Sometime between the ages of 17-21, most adults will start to experience a dull, constant pain towards the back of the jaw. It usually happens when the third set of molars develops, also commonly called wisdom teeth. They’re called that because they’re the last set of teeth to emerge. In most cases, these molars will require extraction to prevent any severe dental problems. Since they’re removed because you don’t need them, you might be wondering – why do people develop them in the first place? Read on to find out.
What Are Wisdom Teeth?
As mentioned earlier, wisdom teeth are the third set of molars located at the very back of your mouth. Most people get them in their late teens and early twenties, particularly age 17-21. Although they were once essential for the early human diet, they are no longer necessary. In most cases, they are misaligned and will necessitate removal to prevent further oral complications.
Why Do We Have Wisdom Teeth?
Since these teeth aren’t really necessary, why do you have them at all? Well, the answer can be traced back to your ancestors. They were an extremely valuable asset for the early human diet, helping people consume chewy plants, uncooked meat, roots, leaves, and nuts. These third sets of molars easily fit into your ancestor’s much larger jaws!
Over time, the human jawline has become less broad and smaller because people have evolved beyond needing wisdom teeth. Along with the ability to cook food to soften it, modern inventions like forks, spoons, and knives have made the need for a third set of molars virtually nonexistent.
How Frequently Do People Get Wisdom Teeth?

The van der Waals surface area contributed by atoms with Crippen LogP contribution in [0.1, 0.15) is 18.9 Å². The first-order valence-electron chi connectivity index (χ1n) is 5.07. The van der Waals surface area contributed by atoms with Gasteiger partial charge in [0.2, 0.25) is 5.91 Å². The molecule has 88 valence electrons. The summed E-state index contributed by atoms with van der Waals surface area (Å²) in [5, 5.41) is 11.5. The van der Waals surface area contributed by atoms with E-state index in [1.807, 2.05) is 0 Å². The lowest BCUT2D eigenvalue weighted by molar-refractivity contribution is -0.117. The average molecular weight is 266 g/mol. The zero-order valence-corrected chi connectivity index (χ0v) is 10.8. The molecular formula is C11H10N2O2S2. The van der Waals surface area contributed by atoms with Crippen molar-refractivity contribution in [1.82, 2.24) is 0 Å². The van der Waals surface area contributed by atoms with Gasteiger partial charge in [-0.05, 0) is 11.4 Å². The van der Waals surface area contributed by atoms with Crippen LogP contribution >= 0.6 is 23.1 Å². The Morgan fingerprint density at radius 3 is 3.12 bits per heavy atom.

Did you know that only about 65 percent of the human population is born with wisdom teeth? That means some people may never get any! At this rate, people may eventually reach a point where nobody will have them. However, studies found that genetics can determine whether one will develop a third set of molars.
Is Their Removal Necessary?
Since human dietary needs have changed dramatically, people’s jaws have become significantly smaller over time. Unfortunately, a smaller jaw means there isn’t enough room to fit all the teeth a person is supposed to have. It’s often recommended to extract the third set of molars to prevent dental complications down the line.
Most short-term and long-term oral health problems caused by wisdom teeth that don’t fit include:
- Crooked teeth
- Crowded teeth
- Impacted wisdom teeth
- Increased risk of tooth decay
- Jaw pain
- Cysts and possibly tumors underneath the gums
Wisdom teeth were once crucial for humanity. However, they now pose a threat to the oral health of many. If you think you might need them removed, contact your dentist and get them extracted as soon as possible – your smile will thank you!
About the Author
Dr. Matthew Diercks earned his dental doctorate from the University of the Pacific. A member of the American Dental Association, he’s been working for the smiles of patients for well over two decades. Dr. Diercks has been a clinical instructor for Western Surgical and Sedation, where he taught other dentists how to perform IV sedation and surgical wisdom teeth removal techniques. If you need a wisdom tooth extraction, Dr. Diercks and Dr. Liza Karamardian are highly experienced and dental sedation is available for your comfort. Schedule a consultation on their website or call (408) 402-0900.